CRISTAL 2006 was a very warm year, characterised by contrasting rainfall patterns. Following on from an unusually cold and rainy August, a warm, dry September hastened up the ripening process producing distinctive, rich, complex grapes.
55% Pinot noir – 45% Chardonnay – 20% wines matured in wood (oak barrels) with weekly batonnage – no malolactic fermentation. Cristal is a blend of grand crus from the Reims mountain, the Marne Valley and Côte des Blancs. Matured for 5 years in cellars – 8 months’ resting after disgorging.
Dosage varies between 8 and 10 g/l depending on the vintage.
This concentrated, dense, ripe, fresh and long Cristal 2006 is unhesitatingly made using full-bodied, smooth Pinots and fresh, elegant mineral Chardonnays. The ripeness of 2006 harvests makes it possible to achieve a distinctive culmination of matter and purity, richness and softness.
Glistening colour with light amber highlights, indicating a year of very fine ripeness.
Soft, almost timid bubbles, in a fine, slow and steady flow.
There is a rich bouquet with confit fruit (lemon, orange), white flowers (lilies) and lightly roasted nuts (hazelnuts and almonds). On airing, the dominant fruitiness becomes intense, almost explosive: a sabayon of vine peaches, apricots, melon and mango.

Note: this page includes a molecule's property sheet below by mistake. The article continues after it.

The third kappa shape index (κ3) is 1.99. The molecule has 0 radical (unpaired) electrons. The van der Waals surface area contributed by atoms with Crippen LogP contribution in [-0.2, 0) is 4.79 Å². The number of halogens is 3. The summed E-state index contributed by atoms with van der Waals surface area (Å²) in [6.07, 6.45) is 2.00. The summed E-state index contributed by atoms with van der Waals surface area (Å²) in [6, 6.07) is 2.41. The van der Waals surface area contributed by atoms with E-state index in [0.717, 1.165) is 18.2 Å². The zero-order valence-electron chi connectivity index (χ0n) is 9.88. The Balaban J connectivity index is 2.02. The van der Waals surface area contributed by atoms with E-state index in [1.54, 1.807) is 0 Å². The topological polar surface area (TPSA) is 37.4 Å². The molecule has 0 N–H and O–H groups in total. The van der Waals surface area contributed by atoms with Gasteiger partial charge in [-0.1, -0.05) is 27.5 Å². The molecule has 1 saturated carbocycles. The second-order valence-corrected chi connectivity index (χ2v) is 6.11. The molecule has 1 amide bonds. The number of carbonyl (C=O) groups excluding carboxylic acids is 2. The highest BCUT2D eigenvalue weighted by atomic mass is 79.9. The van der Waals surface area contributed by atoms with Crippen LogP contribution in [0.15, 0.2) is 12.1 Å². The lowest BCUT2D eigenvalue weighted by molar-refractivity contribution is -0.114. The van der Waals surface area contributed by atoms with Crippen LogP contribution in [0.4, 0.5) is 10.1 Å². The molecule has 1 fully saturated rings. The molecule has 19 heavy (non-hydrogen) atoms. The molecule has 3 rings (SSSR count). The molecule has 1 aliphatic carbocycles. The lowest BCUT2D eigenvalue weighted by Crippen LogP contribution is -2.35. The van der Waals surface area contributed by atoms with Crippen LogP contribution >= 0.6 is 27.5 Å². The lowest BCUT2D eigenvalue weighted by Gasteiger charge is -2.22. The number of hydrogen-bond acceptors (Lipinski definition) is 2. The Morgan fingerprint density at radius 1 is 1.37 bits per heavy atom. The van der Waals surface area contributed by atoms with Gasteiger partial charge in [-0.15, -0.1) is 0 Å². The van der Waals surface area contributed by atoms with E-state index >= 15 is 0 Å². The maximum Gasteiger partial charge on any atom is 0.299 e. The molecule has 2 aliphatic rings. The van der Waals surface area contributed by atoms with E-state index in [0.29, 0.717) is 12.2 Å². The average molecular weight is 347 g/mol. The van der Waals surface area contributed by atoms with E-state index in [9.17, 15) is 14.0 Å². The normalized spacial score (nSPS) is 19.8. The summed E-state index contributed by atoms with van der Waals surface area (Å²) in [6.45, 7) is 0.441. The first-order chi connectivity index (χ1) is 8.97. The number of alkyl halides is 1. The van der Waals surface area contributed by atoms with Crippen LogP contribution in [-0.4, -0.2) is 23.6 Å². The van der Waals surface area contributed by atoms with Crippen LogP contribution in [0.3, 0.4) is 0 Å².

The mouth features a rounded, complex ballet of fruit. The texture is incredibly concentrated, giving the impression of biting into a ripe, fleshy fruit. The palate is enveloped by this depth of juicy, creamy, silky fruit, which soon makes way for a pure, sharp, graceful freshness. A transition follows from ripe fruit to a clear, light, delicate environment. Ripeness, softness and concentrationarise from freshness and mineral quality, transforming the ripe fruit into a slightly sharp citrus flavour; the warmer notes make way for flowers, citrus zests and nuts. After this rapid succession of flavours, there is a lasting impression of harmony: the aromas, flavours, slight bitterness and freshness come in just the right proportions, intermingling to form a perfectly integrated yet complex whole. A few hints of tatin tart and Danish pastries add a final touch to the already complex range of aromas.
An impressive wall of bare bottles dominates the Reims cellars this spring of 2014. It is perfectly rectilinear. "Forty-two thousand bottles of Brut Vintage 2012 gazing down upon you," says Vincent Kramer proudly. The technique of arranging the bottles thus, like a work of contemporary art, is called entreillage, or stacking.
A wall like this doesn't build itself; considerable skill is involved. The stackers first lay the base of the stack. At least two stackers are needed to build both ends at the same time. Otherwise the stack collapses. The wall is then filled and built up one bottle at a time. Boards are placed at the front or the back every three or four rows to align the bottles perfectly straight. Boards are also placed upright. No spirit level or plumbline is used to ensure the wall's evenness; nothing but an ordinary ruler – and the stacker's keen eye, of course.
The beauty of this construction, other than its obvious visual appeal, is that it is functional and practical. Any given bottle, even one right at the bottom, can be removed (or, heaven forbid, explode) without disturbing the 41,999 others, each under 7 bars of pressure.